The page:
On July. 31, members and supporters of the Kumeyaay Nation gathered in front of the Hall of Justice in San Diego along with members of other tribes from as far away as Arizona and Oklahoma to protest the border wall being built on unceded land near the La Posta Reservation by the Trump administration.
The protest was just one of many that have been held downtown and at the site of the wall itself by members of the Kumeyaay Nation from Barona, Sycuan, Viejas, La Posta, Manzanita and other tribes — to varying levels of success.
Standing in the Sycuan Cultural Center a few days after the downtown protest, LaBrake connected the larger issue of the wall as a division between ancient lands that happen to sit in two modern nations to the larger challenge of economic development.
“We have reservations in Baja and the wall is a wedge. My people on the other side of the wall are Kumeyaay and this wall that is being built separates our Kumeyaay Nation,” LaBrake said.
The indigenous land LaBrake refers to stood as one stretch of land before the political boundaries of America and Mexico were established.
Sycuan Cultural Department Director Ana Gloria Rodriguez estimates there are currently about 1,000 Kumeyaay living in the four tribes located in Baja California, outside the modern American border.
If built to conclusion, the wall will effectively leave them completely cut off from the rest of the Kumeyaay Nation.
“In my opinion, we never relinquished our territory and cutting it apart is a terrible thing to do to our land, but it is also a terrible thing to do to us as a people now,” LaBrake said.
He points to a woven basket hanging in a display box and explains the basket is a teaching tool.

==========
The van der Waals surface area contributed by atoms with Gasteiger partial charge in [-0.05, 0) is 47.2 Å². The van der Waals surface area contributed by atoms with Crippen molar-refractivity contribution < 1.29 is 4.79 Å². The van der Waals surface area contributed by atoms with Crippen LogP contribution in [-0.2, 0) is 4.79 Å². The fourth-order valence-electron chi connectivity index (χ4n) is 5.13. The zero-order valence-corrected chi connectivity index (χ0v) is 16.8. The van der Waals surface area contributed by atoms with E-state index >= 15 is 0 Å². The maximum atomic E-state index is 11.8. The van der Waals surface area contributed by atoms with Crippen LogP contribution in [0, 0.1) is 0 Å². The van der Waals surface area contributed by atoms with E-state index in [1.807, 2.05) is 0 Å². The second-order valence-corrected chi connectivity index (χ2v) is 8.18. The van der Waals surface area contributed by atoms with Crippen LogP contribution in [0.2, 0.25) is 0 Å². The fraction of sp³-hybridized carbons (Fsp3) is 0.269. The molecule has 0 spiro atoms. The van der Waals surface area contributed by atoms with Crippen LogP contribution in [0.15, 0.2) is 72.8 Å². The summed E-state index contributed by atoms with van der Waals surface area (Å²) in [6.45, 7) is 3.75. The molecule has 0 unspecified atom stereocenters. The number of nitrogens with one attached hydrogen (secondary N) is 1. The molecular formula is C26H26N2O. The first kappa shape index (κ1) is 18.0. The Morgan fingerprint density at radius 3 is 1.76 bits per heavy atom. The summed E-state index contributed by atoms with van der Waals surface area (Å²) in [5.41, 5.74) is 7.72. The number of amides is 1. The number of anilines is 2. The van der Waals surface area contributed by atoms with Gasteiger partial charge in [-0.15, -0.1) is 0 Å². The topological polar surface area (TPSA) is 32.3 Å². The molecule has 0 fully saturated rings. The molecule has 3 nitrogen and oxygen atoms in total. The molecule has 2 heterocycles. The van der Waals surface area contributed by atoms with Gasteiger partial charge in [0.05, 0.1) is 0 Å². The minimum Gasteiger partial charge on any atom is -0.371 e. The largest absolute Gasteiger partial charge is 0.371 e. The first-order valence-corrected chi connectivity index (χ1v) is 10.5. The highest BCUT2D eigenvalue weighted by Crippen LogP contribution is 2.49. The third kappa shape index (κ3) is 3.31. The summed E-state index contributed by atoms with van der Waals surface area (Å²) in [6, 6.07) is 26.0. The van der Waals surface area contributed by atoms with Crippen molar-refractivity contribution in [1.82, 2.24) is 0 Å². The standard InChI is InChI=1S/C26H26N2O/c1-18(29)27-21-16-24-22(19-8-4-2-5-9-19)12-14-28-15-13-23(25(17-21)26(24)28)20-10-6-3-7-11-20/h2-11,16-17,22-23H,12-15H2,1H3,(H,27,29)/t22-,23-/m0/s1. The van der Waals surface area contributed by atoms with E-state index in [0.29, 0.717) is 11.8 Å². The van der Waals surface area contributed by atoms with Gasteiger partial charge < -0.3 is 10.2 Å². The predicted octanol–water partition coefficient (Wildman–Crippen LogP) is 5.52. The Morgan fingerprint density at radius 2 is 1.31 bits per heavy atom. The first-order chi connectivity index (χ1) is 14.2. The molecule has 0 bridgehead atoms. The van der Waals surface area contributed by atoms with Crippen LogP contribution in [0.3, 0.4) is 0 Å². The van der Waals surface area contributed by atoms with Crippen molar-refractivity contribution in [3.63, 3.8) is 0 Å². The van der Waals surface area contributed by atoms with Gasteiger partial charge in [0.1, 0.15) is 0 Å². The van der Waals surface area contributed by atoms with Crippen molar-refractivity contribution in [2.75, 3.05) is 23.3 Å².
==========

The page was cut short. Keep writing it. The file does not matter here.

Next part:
Traditionally, he says, a young girl would learn how to weave at the hands of older women, mothers and grandmothers who would weave life lessons into the conversation as they worked.
Similarly, he says, boys would learn how to make arrows and hunt while growing into men able and obligated to provide and protect, to walk in nature as part of a larger ecosystem.
Bringing the concepts back to the topic of the wall, he says education and cultural development were layered into ancient practices and he wants to ensure they are layered into modern life as well.
“Why are we always giving up our rights? How, in 2020, can all this economy be generated? You know, we pay taxes like the state impact on local roads, but you don’t ever see it falling back into the local communities?”
He suggests the possibility of a company with indigenous developers who work in their own communities with full cost transparency, governed by the tribe.
“You know, this wall is costing us what, $21.6 billion? How much would it cost to build in an access road? And what if you took some of the money paid to an indigenous construction company, turned around and invested it then used that profit on education and local businesses?” La Brake said.
Furthermore, he says a company run by indigenous people comprehends the importance of keeping their nation connected and could feasibly build an access road in the wall then participate in developing a identification card system that would allow tribal members to freely pass through the wall.
Essentially he describes a transportation overlay route that would allow the Kumeyaay Nation to remain connected despite the wall.
“The wall is an obstruction to life. Everything is connected,” LaBrake said.
It is not unlike what tribal leader Blue Eagle Vigil said while standing on the steps of the Hall of Justice:
“All 12 bands of the Kumeyaay Nation do a lot for their community as a whole, regardless of where they are located. It kills me to see that wall separating our lands. I see the impoverished nations out there, getting taxed to build a wall they don’t want that is going to keep them apart.”